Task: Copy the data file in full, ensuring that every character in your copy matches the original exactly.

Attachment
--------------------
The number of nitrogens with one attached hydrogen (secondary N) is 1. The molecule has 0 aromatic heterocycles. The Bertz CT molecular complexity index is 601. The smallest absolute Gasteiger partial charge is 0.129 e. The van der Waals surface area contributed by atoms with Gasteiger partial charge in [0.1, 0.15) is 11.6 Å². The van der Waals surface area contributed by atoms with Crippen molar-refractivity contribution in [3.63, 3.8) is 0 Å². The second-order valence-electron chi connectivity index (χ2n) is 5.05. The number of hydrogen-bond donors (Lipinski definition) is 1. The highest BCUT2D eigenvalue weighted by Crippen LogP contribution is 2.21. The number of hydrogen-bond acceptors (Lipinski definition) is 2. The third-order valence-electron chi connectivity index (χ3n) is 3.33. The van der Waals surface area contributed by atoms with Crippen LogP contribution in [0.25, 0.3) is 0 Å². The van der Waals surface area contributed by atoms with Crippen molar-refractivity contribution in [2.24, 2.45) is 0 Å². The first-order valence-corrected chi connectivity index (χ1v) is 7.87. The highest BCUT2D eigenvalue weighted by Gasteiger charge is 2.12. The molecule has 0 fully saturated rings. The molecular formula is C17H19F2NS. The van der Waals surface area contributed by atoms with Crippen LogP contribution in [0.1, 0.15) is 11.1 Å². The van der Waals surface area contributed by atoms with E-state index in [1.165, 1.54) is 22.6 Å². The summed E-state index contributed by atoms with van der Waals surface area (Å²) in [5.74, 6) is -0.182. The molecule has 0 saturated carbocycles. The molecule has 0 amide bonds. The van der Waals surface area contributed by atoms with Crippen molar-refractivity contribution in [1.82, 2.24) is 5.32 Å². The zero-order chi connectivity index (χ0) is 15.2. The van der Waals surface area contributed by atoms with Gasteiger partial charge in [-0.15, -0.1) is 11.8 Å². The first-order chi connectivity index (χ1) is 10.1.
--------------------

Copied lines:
The number of nitrogens with one attached hydrogen (secondary N) is 1. The molecule has 0 aromatic heterocycles. The Bertz CT molecular complexity index is 601. The smallest absolute Gasteiger partial charge is 0.129 e. The van der Waals surface area contributed by atoms with Gasteiger partial charge in [0.1, 0.15) is 11.6 Å². The van der Waals surface area contributed by atoms with Crippen molar-refractivity contribution in [3.63, 3.8) is 0 Å². The second-order valence-electron chi connectivity index (χ2n) is 5.05. The number of hydrogen-bond donors (Lipinski definition) is 1. The highest BCUT2D eigenvalue weighted by Crippen LogP contribution is 2.21. The number of hydrogen-bond acceptors (Lipinski definition) is 2. The third-order valence-electron chi connectivity index (χ3n) is 3.33. The van der Waals surface area contributed by atoms with Crippen LogP contribution in [0.25, 0.3) is 0 Å². The van der Waals surface area contributed by atoms with Crippen molar-refractivity contribution in [2.24, 2.45) is 0 Å². The first-order valence-corrected chi connectivity index (χ1v) is 7.87. The highest BCUT2D eigenvalue weighted by Gasteiger charge is 2.12. The molecule has 0 fully saturated rings. The molecular formula is C17H19F2NS. The van der Waals surface area contributed by atoms with Crippen LogP contribution in [0.1, 0.15) is 11.1 Å². The van der Waals surface area contributed by atoms with E-state index in [1.165, 1.54) is 22.6 Å². The summed E-state index contributed by atoms with van der Waals surface area (Å²) in [5.74, 6) is -0.182. The molecule has 0 saturated carbocycles. The molecule has 0 amide bonds. The van der Waals surface area contributed by atoms with Crippen molar-refractivity contribution in [1.82, 2.24) is 5.32 Å². The zero-order chi connectivity index (χ0) is 15.2. The van der Waals surface area contributed by atoms with Gasteiger partial charge in [-0.15, -0.1) is 11.8 Å². The first-order chi connectivity index (χ1) is 10.1.